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This undated photo provided on Sunday, June 9, 2013, by the Santa Monica Police Department shows John Zawahri, 23, who police have identified as the shooter in Friday's deadly rampage at Santa Monica College. The suspect was shot and killed by authorities Friday after a violent spree that claimed the lives of five people and wounded several others. (AP Photo/Santa Monica Police Department)

 

 A weeping woman is comforted after being escorted off campus as Police swarm Santa Monica City College.  AP/Robert Gauthier

 

Authorities on Friday June 14, said the gunman responsible for the violent rampage in Santa Monica that left five people dead, including his father and brother, used a weapon made of parts he purchased separately after his attempts to purchase a gun were denied. Santa Monica Police Department Chief Jacqueline Seabrooks said investigators now know John Zawahri owned ``an array of realistic-looking replica firearms and several zip guns capable of firing live ammunition,'' along with an antique black powder firearm converted to a revolver capable of firing .45 ammunition. Zawahri attempted to purchase a firearm in 2011, Seabrooks said, but was denied by the Department of Justice. He then went on to purchase gun components from various sources across the nation and built a semi-automatic rifle. He also purchased ammunition and magazines carrying 30 rounds each, Seabrooks said. Officials do not know whether the weapons or weapon components were purchased over the Internet, and while the suspect's replicas and gun components were legal, the zip guns and weapon Zawahri ultimately produced were illegal, Seabrooks said. Investigators were still working to determine what triggered the rampage. Court records showed that Zawahri's parents went through a bitter split in the late 1990s that included a request by his mother, 54-year-old Randa Abdou, for a restraining order against his father.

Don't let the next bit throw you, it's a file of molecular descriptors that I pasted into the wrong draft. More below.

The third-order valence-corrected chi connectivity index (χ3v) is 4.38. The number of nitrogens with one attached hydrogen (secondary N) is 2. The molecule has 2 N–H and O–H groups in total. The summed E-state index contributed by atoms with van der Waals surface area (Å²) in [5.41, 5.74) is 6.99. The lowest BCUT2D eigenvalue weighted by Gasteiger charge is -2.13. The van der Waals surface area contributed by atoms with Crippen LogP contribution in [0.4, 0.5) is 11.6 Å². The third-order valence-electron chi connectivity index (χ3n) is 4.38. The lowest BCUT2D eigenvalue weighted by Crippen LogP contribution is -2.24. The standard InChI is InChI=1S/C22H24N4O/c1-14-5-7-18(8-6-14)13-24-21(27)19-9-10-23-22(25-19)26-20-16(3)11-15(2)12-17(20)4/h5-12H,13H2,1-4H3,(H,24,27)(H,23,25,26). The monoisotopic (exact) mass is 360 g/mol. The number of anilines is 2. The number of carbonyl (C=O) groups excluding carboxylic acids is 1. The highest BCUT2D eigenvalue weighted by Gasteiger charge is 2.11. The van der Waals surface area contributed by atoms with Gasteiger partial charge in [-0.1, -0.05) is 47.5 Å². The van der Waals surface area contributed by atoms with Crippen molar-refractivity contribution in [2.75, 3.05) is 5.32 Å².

Seabrooks said officials now know Zawahri led a troubled life and experienced mental health challenges that likely played a role in his decisions to fatally shoot his father and brother then set fire to the family home before going on a 13-minute shooting spree. Investigators know religious fundamentalism was not a motivating factor in these killings, Seabrooks said. Zawahri left behind a ``farewell note,'' Seabrooks said, in which he said he hoped his mother would be taken care of financially -- and possibly benefit from his father's estate -- he also said goodbye to friends and expressed remorse for killing his father and brother, but no motive was mentioned in the note.

Zawahri, who would have turned 24 Saturday June 15, was shot and killed by police in the Santa Monica College library Friday June 7 after a killing spree that began about a mile away when fire broke out at a home near Yorkshire and Kansas avenues, and two bodies were found inside. Zawahri then carjacked a vehicle, whose driver told the Los Angeles Times that he ordered her to drive him to SMC. He made her stop at various points on the way, where he fired randomly at people and vehicles, including a Santa Monica Big Blue Bus.

Victims of the violence were identified as the gunman's father, Samir Zawahri, 55; his brother, Christopher Zawahri, 24 -- who were found inside the burning home; Marcela Dia Franco, 26, who died Sunday; her father, Carlos Franco, 68; and Margarita Gomez, 68, who was seen regularly on campus collecting recyclables from trash cans.

 

 

 

Category: Local


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